I was having lunch with a “foodie” friend the other day in a great little restaurant in Praia da Luz, and he said how he was getting sick of going to restaurants and having, as he put it, “mucked about” food!
I do have some sympathy with this point of view and have come up with this recipe for the BBQ which is for all of you who want the basic ingredient to sing and keeps the “messing about” down to a minimum.
Sea bass (robalo) is plentiful and really good at the moment. Do not be shy in asking the person on the fish counter to fillet the fish for you.
■ 3 bell peppers, preferably 3 different colours – red, orange and yellow
■ 3 tbsp of good olive oil
■ 2 tbsp fresh orange juice
■ 2 tbsp freshly chopped parsley
■ 1 tbsp lemon juice
■ ½ tsp minced garlic
■ ½ tsp ground cumin
■ ¼ tsp sea salt
■ ¼ tsp ground pepper
■ ¼ tsp piri-piri sauce
■ 4 fresh sea bass fillets
■ Good olive oil
■ Sea Salt
■ Ground black pepper
Prepare the grill for cooking direct on a high heat – 225° to 275°Celsius.
Brush the grates to make sure they are clean and grill the peppers over the direct heat with the lid of your BBQ closed until the skin has blackened and blistered – this should take about 10 to 15 minutes, turning occasionally to ensure all parts are blackened.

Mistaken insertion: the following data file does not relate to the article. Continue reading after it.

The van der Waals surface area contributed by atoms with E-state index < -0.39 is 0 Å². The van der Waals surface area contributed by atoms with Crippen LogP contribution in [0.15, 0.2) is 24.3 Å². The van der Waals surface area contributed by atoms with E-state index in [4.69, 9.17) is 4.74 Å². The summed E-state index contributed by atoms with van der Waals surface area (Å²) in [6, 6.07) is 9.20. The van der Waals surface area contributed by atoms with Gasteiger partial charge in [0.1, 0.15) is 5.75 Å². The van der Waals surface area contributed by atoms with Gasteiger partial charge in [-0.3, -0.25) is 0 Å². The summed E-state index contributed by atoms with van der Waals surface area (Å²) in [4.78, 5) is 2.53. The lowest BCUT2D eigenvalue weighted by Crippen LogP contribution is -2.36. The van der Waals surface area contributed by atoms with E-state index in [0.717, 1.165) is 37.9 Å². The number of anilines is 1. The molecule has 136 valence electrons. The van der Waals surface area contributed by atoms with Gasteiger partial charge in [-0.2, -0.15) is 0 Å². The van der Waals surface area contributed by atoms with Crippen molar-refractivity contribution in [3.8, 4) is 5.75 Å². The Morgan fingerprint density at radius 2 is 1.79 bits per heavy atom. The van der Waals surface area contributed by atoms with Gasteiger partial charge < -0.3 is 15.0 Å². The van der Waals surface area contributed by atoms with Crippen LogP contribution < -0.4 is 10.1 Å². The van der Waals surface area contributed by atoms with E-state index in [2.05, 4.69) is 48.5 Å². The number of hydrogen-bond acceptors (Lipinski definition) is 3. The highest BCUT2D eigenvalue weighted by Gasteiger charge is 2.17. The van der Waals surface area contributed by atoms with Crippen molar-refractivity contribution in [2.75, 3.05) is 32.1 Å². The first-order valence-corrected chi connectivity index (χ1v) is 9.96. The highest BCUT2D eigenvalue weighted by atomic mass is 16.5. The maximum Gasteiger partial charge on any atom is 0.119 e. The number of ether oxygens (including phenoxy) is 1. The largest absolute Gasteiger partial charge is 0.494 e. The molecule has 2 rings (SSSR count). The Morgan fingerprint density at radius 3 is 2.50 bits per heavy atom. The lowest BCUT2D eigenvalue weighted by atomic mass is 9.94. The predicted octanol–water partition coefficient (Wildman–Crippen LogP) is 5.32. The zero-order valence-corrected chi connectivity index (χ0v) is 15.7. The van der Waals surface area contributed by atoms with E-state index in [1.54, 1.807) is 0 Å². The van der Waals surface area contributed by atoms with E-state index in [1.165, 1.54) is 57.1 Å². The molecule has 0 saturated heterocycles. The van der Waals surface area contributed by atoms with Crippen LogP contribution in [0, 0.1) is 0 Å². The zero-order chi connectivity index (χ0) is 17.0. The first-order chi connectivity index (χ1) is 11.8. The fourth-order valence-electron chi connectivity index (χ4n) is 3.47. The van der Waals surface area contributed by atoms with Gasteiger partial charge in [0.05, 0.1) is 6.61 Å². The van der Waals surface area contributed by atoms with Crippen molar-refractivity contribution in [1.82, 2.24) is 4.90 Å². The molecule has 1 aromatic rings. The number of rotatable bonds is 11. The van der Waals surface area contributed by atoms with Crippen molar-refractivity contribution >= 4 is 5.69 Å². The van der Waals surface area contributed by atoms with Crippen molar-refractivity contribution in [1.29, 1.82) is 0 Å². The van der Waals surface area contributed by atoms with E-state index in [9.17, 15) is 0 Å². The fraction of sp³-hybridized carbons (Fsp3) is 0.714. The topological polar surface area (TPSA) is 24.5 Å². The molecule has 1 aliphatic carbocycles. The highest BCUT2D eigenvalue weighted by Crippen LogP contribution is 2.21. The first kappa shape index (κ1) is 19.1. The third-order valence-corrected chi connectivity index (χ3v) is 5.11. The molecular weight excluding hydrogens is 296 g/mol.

Remove the peppers from the BBQ gently and place in a bowl with some cling film over the top to capture the steam.
Set aside for at least 15 minutes and then peel away the charred skins. Cut off the tops and remove any seeds.
Cut the peppers in 1cm wide strips and set aside. Whisk together all the other vinaigrette ingredients in a medium bowl and finally add the pepper strips. Cover with cling film and set aside and refrigerate for up to a day.
Lightly brush the fillets with the olive oil and season with salt and pepper to taste.
Grill the fish over a direct heat with the lid down as much as possible until the skin is opaque in the centre (about 5 to 7 minutes), turning once carefully.
Serve warm with the vinaigrette spooned over the top of the fish. Great with just green salad and some potato wedges.
By CHRIS WINSTANLEY